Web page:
The Current State of Television Advertising

By Anna Livaccari / 5 minutes

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The terms linear and advanced TV are thrown around a lot these days, and you may be wondering: What’s the difference? And how do VOD, OTT, and CTV factor into things? We’ll be honest—the future of television advertising lies with connected TV—so most importantly, how can you leverage the impact of the industry’s largest media channel?

As ad spend continues to increase, advertisers need to align with the market trends and reallocate budgets to the most effective channels to prove ROI and increase return on ad spend. Targeting the right audiences and measuring the impact of CTV advertising through attribution will be critical for success. 

We’re here to help you understand these acronyms, how they contribute to the current state of television, and how Cuebiq can help you utilize CTV measurement to your advantage.

What Is Linear TV?

Linear/ Live TV is the traditional means of watching TV, in which a viewer watches a TV program on the channel it’s presented on at its scheduled time.

For example, if you watch “Blue Bloods” on CBS at 10pm ET on Friday when it premieres, that is considered a linear TV viewing experience.

What Is On-Demand TV?

You are probably familiar with on-demand TV, but here’s how it comes into play. On-demand is also known as non-linear TV, and refers to viewers selecting and watching content whenever they wish.

For example, if you watch “Blue Bloods” on your cable’s video on-demand (VOD) — or you DVR the “Blue Bloods” Friday night episode and watch it later — that is considered on-demand. If you watch “Blue Bloods” season one from several years ago on Hulu, that is also on-demand.

What Is Advanced TV?

Advanced TV is essentially all non-traditional TV. It’s the umbrella term encompassing OTT/ connected TV and addressable TV.

Connected TV

Connected TV, or CTV, refers to any TV that can be connected to the internet and access content beyond what is available via the normal offering from a cable provider. It also refers to devices that use a television as a display and can connect to the internet to access content. A smart TV is a television set with integrated internet — regular televisions can also be made “smart” through set-top boxes that enable advanced functions.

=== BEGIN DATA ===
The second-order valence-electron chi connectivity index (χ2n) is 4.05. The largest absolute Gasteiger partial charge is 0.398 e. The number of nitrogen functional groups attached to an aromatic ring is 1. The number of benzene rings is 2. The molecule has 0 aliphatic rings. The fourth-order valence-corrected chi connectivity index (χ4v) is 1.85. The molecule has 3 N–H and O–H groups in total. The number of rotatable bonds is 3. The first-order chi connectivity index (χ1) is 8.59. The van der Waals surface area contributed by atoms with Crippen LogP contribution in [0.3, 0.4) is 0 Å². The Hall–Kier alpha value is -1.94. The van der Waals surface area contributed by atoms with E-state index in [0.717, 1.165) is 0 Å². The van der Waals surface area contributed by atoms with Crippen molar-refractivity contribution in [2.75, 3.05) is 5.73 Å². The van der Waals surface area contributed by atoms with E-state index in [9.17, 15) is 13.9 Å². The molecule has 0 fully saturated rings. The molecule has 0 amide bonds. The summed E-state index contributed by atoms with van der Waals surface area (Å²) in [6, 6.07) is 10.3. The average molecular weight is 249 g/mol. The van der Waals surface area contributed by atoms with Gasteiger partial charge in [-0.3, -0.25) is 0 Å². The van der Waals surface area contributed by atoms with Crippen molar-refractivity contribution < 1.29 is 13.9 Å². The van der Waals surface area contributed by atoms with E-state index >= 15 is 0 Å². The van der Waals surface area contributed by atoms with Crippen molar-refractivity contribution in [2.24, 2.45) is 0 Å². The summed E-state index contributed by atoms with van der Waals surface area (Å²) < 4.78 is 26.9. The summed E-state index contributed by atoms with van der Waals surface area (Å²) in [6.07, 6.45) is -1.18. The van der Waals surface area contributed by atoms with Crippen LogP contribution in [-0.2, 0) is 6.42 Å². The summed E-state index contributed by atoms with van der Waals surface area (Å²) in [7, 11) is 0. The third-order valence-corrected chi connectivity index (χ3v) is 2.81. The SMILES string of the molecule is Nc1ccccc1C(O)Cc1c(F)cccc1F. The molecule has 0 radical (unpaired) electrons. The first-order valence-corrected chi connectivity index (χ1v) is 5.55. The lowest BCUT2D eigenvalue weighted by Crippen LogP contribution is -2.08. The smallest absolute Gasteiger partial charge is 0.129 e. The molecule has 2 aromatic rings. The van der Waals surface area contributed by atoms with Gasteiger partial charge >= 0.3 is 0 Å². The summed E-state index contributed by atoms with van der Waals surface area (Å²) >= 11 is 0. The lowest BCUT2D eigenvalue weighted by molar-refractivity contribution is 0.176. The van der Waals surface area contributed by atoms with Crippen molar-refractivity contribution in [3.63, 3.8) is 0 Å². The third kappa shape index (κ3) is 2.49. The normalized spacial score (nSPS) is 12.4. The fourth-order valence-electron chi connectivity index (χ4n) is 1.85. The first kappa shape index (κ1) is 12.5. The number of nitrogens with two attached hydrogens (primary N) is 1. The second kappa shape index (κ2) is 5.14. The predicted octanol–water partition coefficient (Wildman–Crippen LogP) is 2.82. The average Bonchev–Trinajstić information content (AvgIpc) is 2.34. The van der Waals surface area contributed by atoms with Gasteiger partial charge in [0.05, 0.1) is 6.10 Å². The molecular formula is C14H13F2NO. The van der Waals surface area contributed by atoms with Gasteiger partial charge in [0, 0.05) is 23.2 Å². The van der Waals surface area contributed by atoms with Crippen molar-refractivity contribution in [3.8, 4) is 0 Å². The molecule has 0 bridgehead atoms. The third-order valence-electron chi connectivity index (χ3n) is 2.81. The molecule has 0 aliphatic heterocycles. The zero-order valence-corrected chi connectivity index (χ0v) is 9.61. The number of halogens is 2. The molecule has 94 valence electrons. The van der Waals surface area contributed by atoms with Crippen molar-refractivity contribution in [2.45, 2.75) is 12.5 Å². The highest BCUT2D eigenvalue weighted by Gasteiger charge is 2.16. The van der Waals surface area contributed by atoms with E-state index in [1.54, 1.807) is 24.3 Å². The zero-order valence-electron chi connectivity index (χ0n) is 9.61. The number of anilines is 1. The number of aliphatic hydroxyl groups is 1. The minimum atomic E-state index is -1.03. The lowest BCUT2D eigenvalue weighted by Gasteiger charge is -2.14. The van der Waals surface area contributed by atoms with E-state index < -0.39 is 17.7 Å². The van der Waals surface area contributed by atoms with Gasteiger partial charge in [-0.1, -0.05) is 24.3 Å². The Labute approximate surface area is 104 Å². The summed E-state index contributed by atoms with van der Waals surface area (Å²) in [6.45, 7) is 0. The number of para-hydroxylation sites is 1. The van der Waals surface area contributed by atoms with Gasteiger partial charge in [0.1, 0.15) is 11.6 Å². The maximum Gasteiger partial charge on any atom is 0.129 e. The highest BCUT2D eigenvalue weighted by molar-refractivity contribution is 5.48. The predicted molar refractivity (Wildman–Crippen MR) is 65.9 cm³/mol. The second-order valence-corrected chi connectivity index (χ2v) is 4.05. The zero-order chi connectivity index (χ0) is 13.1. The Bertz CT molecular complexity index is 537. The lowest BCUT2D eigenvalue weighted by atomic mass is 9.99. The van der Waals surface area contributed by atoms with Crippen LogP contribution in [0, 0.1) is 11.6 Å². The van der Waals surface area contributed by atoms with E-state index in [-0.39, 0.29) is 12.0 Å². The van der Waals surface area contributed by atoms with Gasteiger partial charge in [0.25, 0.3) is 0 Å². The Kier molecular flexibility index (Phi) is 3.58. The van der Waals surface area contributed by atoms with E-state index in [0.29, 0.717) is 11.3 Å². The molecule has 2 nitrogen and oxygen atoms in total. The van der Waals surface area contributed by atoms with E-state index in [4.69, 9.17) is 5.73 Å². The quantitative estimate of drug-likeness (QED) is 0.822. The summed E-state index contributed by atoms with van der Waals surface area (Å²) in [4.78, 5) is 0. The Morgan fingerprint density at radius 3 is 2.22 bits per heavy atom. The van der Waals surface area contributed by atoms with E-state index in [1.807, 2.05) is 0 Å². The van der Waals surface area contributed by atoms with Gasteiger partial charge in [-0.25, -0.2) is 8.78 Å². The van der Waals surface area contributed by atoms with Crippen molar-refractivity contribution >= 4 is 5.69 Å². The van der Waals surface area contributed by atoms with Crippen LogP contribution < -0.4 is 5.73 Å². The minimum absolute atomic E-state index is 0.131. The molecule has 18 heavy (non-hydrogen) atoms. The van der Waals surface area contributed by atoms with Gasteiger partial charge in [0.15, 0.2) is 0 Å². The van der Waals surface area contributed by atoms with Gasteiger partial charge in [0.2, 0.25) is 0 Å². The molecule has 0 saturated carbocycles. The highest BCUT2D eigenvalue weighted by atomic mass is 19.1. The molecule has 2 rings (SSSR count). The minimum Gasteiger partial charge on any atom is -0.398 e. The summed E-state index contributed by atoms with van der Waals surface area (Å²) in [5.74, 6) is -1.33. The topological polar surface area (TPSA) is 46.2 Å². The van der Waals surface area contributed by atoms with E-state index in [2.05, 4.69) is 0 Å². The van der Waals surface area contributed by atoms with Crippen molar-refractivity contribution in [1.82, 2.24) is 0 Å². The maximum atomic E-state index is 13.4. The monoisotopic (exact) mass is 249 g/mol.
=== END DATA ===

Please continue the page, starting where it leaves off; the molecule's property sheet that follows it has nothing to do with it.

Smart TV in living room

Over-the-Top Devices

OTT is the term used for the delivery of TV and film content via the internet, without requiring users to subscribe to a traditional cable or satellite pay-TV service like a Comcast or Time Warner Cable. OTT leverages apps to stream video content to a TV using both on-demand and linear/live content. Examples of OTT devices are Apple TV, Roku, and Amazon Fire TV.

Subscription Video On-Demand Services

SVoD refers to services that give users unlimited access to a wide range of programs for a monthly flat rate. Examples include Hulu, Netflix, Amazon Prime Video, Sling TV, and YouTube Red.

What Is Addressable TV?

Addressable TV allows advertisers to purchase audiences, using household level profiling and segmentation to deliver different TV ads tailored to different households watching the same program. The software sits inside the DVR (set top box), allowing the network provider to serve custom ads to the households. Network providers include Comcast, Dish, DirecTV/ AT&T, Cablevision, and Verizon.

The Current State of Television Advertising

Now that you know what these various TV terms mean, you’re probably wondering how they all affect and contribute to the state of television advertising today. The pandemic accelerated the rise of streaming, condensing years of evolution into just a few months. While connected TV advertising makes up a smaller portion of overall TV advertising, it is projected to grow significantly in the coming years as audiences continue to adopt digital streaming as their primary method of watching TV.

According to an article from Insider Intelligence, US advertisers will spend $18.89 billion on CTV in 2022, up 33.1% over 2021. CTV surpassed all pre-pandemic projections and is now one of the most rapidly growing markets.

Linear TV, on the other hand, decreased in importance to advertisers, “as cord-cutting accelerated and more programmatic CTV inventory became available than ever before.” As traditional linear TV viewing drops, marketers are increasingly turning to CTV: among US marketers with digital video in their media budgets, 60% said they were shifting ad dollars from linear TV to CTV and OTT this year. According to Tal Chalozin, CTO and co-founder of Innovid, “the mass migration of viewership from linear TV to streaming has created significant tailwinds for the [CTV] ad tech ecosystem which is now expanding into the public markets.” 

To learn more about how to best target audiences and measure OTT/CTV advertising, please reach out to Cuebiq to schedule a meeting.

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About the Author

Anna Livaccari, Growth Marketing Manager

Anna is a Boston College grad, loves being outdoors, and is a huge foodie.